Much has been written about the death of value investing of late; The investment strategy pioneered by Warren Buffett is in crisis. Additionally, there has been much discussion of the recent under-performance seen by Greenlight Capital (one of the most well known value investors): What Exactly Happened to David Einhorn?.
On Friday, Greenlight Re reported its investment returns for June 2018 and after what some hoped was the start of a recovery in May has made a turn for the worse: the investment portfolio was down 5.8% percent in June vs. 0.1% for the S&P 500 and 0.6% for the IWM. For the year, the portfolio is now down 15.2% vs. 1.7% for the S&P 500 and 7.4% for the IWM (YTD returns through 6/30/18, exclusive of dividends).
Source: GLRE Investment Returns
It's also important to note that GLRE's investment portfolio is levered ~1.7x on its equity so the 15.2% decline in the investment portfolio actually translates to a book value decline of ~26% for the year. This is a pretty stunning figure given the market is effectively flat to up on the year - this type of negative result in a fairly benign market environment is pretty alarming, especially in a levered insurance company.
Judging by the latest performance figures, it may be time to start wondering at what point GLRE risks an extinction level event. Probably the first rule of running an insurance business is asset liability matching and ensuring it holds in different scenarios: said another way, you want to ensure you assets are positioned properly such that they turn into cash when you need it to pay claims. In my opinion, GLRE has some of the worst ALM positioning I've seen even in a scenario where Greenlight is ultimately vindicated and the infamous "bubble basket" it has been betting against corrects, it may be a Pyrrhic Victory at that. For example, in a scenario where they are proven right and Tesla, Netflix, and the rest of the bubble basket correct, it seems likely that many of the Greenlight longs do quite poorly as well; it is not clear that Greenlight would actually make money in such an environment. Take the largest disclosed Greenlight positions at 3/31/18: GM, BHF, and Aercap. GM went bankrupt in the financial crisis, many of BHF's life insurance peers were down on the order of 90% at the nadir, and AerCap was similarly down 80+% at the nadir.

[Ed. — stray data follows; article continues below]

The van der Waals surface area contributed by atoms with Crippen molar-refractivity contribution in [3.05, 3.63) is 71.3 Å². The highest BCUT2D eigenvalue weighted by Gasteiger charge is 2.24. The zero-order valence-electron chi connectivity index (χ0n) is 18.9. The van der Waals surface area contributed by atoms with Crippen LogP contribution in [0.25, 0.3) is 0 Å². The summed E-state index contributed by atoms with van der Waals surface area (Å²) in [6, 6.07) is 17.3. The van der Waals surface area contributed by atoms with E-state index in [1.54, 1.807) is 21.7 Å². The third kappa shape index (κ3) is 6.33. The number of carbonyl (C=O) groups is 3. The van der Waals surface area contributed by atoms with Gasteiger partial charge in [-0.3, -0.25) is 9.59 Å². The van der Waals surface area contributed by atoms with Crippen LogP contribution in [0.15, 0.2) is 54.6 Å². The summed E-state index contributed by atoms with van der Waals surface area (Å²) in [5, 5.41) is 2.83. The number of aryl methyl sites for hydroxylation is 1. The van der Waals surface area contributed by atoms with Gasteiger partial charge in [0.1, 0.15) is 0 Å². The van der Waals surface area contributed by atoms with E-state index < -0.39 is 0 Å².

From a conceptual standpoint, running a levered investment strategy invested in stocks that either went bankrupt or came close to it last crisis is a concerning way to run an insurance company - the primary objective when running an insurance company is to make sure you are always able to pay claims. It's also worth noting that Greenlight's very high concentration in a number of small and mid-cap names means liquidity might be hard to come by in a stress scenario. If there were a combination of a severe catastrophe event and a prolonged market downturn, GLRE may be unable to raise the capital necessary to fund its claims without taking a substantial permanent loss of principal.
At some point regulators and / or ratings agencies may begin to get worried about the financial strength and trajectory of Greenlight Re. I'd think it's irresponsible not to; the stock market is flat this year, and GLRE's book value is down 25+%. Durability of a business is one of the principles of value investing; unfortunately in this case, the shorts in the Greenlight portfolio seem much more durable and likely to survive over time than the longs - that does not bode well for Greenlight Re itself which is a levered investment in those stocks funded by a break-even reinsurance business at best (historically Greenlight Re has lost money on underwriting but this has been somewhat better of late). It's also not that crazy to imagine the bubble basket appreciating considerably from here - the core tenet of value investing is being situated to withstand the market volatility so you survive to see your estimate of intrinsic value vindicated - it isn't clear to me this business is positioned as such.
There is a great quote about George Soros that in the midst of getting crushed in the 1987 crash he decided to liquidate most of his positions - purportedly he told the guy on the other side of the trade: "I'm going to walk out of here, they're not going to carry me out." It seems like Greenlight Re is risking getting carried out.
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Disclosure: I/we have no positions in any stocks mentioned, and no plans to initiate any positions within the next 72 hours. I wrote this article myself, and it expresses my own opinions. I am not receiving compensation for it (other than from Seeking Alpha). I have no business relationship with any company whose stock is mentioned in this article.